ACCENT works with local institutions to offer several direct enrollment programs, where students at our partner universities have the opportunity to attend classes at Spanish universities. Direct enrollment programs allow students to experience a foreign educational system first-hand. The transition is a challenging and rewarding process. At ACCENT Madrid, direct enrollment students benefit from the support and expertise of our Academic Liason/Programs Coordinator Raquel del Pozo, who assists with course selection, registration, academic advising, and helps students adjust to a different system. This week, we’ve asked Raquel to answer some of the most common questions asked by incoming students about academic and student life at universities in Spain.
-Are all classes in Spanish universities taught in Spanish?
Some universities, such as our local partner institutions, do also offer their courses in the English language. It is up to the student to select the course in English or Spanish. The same course can sometimes be offered in both languages.
-What are the biggest differences between classes in Spanish universities and American universities?
There are several important differences:
The Professor: Students in Spain tend to work in a more independent way, in the sense that they must take responsibility for organizing their studies and prepare for the course by going to the library to find more resources. Professors usually won’t remind you of every deadline and their lectures are more based on guidelines. Professors are not as on top of students as they are in the US, they do not respond to e-mails as quickly, and are not as readily available, since they usually have other professional duties apart from teaching. However, they are available during office hours to answer questions and clarify any confusion that arises in class. Sometimes professors use PowerPoint, but not as often as in the US, so it is important to take notes based on the professor’s lectures. Also, keep in mind that we don’t shy away from sensitive topics in Spain. We like discussing and debating everything– and everything means everything (sexual orientation, politics, religion)— in a very free way.
Class Size: Classes are usually composed of 50-80 students who have often been studying together from their very first year at university.
Classroom Conduct: We usually dress more formally than in the US, so we don´t go to classes with gym clothing. Wearing caps, eating, and drinking are not accepted in class. On the other hand, Spanish students usually call the professor by his or her first name. We only address them by their last name if you really want to talk to him/her in a very formal way.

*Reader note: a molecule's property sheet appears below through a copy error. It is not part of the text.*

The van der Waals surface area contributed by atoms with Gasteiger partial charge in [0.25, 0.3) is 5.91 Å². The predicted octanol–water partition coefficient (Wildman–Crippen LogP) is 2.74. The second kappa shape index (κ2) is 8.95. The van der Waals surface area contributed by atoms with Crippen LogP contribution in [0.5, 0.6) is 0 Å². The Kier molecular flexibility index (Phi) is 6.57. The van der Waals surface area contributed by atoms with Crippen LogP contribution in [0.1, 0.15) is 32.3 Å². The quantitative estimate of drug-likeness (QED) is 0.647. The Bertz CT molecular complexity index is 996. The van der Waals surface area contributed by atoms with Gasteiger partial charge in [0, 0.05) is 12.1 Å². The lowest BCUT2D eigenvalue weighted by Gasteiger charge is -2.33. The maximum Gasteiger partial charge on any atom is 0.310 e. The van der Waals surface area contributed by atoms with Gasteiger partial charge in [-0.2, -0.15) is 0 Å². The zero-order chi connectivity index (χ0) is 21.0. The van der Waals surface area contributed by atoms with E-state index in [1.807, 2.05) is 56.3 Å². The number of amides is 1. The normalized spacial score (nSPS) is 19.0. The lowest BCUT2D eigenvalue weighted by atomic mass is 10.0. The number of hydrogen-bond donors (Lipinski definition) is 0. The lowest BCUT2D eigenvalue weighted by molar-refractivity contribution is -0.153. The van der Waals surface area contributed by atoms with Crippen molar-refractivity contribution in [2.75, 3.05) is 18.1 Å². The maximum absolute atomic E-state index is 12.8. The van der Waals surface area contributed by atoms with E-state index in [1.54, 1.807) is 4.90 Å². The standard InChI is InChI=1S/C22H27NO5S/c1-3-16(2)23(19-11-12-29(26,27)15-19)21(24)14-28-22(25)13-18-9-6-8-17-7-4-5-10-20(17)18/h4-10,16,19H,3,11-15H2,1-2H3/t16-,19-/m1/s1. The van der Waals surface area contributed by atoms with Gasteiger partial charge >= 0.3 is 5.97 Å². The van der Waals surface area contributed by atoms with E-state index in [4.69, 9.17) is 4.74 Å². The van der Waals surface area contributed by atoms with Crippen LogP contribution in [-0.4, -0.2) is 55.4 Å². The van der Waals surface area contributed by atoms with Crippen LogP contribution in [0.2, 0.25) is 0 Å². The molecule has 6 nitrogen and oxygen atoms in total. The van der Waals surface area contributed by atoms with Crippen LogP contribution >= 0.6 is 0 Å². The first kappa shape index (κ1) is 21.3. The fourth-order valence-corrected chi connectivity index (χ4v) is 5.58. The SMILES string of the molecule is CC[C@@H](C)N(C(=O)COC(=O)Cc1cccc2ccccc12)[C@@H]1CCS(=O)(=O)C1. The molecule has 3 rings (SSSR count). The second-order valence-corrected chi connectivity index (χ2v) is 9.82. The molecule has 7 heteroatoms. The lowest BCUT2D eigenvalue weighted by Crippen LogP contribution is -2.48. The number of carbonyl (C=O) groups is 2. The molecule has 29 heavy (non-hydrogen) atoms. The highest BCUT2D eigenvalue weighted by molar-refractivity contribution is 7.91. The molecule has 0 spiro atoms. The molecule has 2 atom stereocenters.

Cost: Tuition at a Spanish public university costs around €3,000 a year, whereas in a private university, tuition is more expensive (€6,000-€10,000 per year). This is still much more affordable than most universities in the United States!
Grades: The grading system is also different, since in Spain we grade on a 0-10 scale, with 5 being a passing grade. Professors are usually very demanding. It is not as common here to receive an A, though a B is already considered a very good grade. The final exam is usually worth around 60% of the final course grade, with the other 40% based on daily assignments and class participation.
While some students who are from other regions of Spain live either in residence dorms on campus (especially freshmen) or in shared apartments, most students commute within Madrid or live with their families.
-What is student life like on campus? Are there many clubs and sports teams to participate in?
Not at much as in the US. There aren’t any fraternities or sororities and we do not usually join clubs as often. The feeling of school spirit is not as strong as in the US, and we don´t wear our university hoodies as proudly as Americans do! Life on campus is mostly limited to academics, although universities do offer language courses, sports activities, theater, cooking classes, etc. Madrid is a big city, and students live in many different areas, which makes it more difficult to go back to campus after classes are over if there is not an academic reason for it. A Spanish student’s social life generally takes place off campus. Part of the reason for this is the location of the universities, which are mostly situated in the heart of cities with plenty of things to do, so there is less of a need for on-campus activities.
-What is the best way to meet local students?
There are many ways! During your classes, through your work in class groups, or joining a group activity on campus. You can also meet people at the best social hub in Spanish universities: the cafeteria. This is not only the place to have a coffee or a bite to eat, but also to socialize, do classwork, and meet students from different backgrounds.
-Is there a gym and a dining hall on campus?
Yes, there is. The gym is usually open during class hours and you can go there on your own or participate in group activities. The dining hall offers a special menu to students, so you can have lunch for 4-5 euros. There are also microwaves in the dining halls in case you want to warm up your meal.
Studying at a local institution is a great experience that allows you to grow personally and academically.
¡Atrévete! (Dare to!)
If you’re faculty or a study abroad office looking to collaborate on a direct enrollment program with ACCENT, check out our program design FAQs (link: http://accentintl.com/program-development/program-development-faqs/) or contact us for a quote at firstname.lastname@example.org.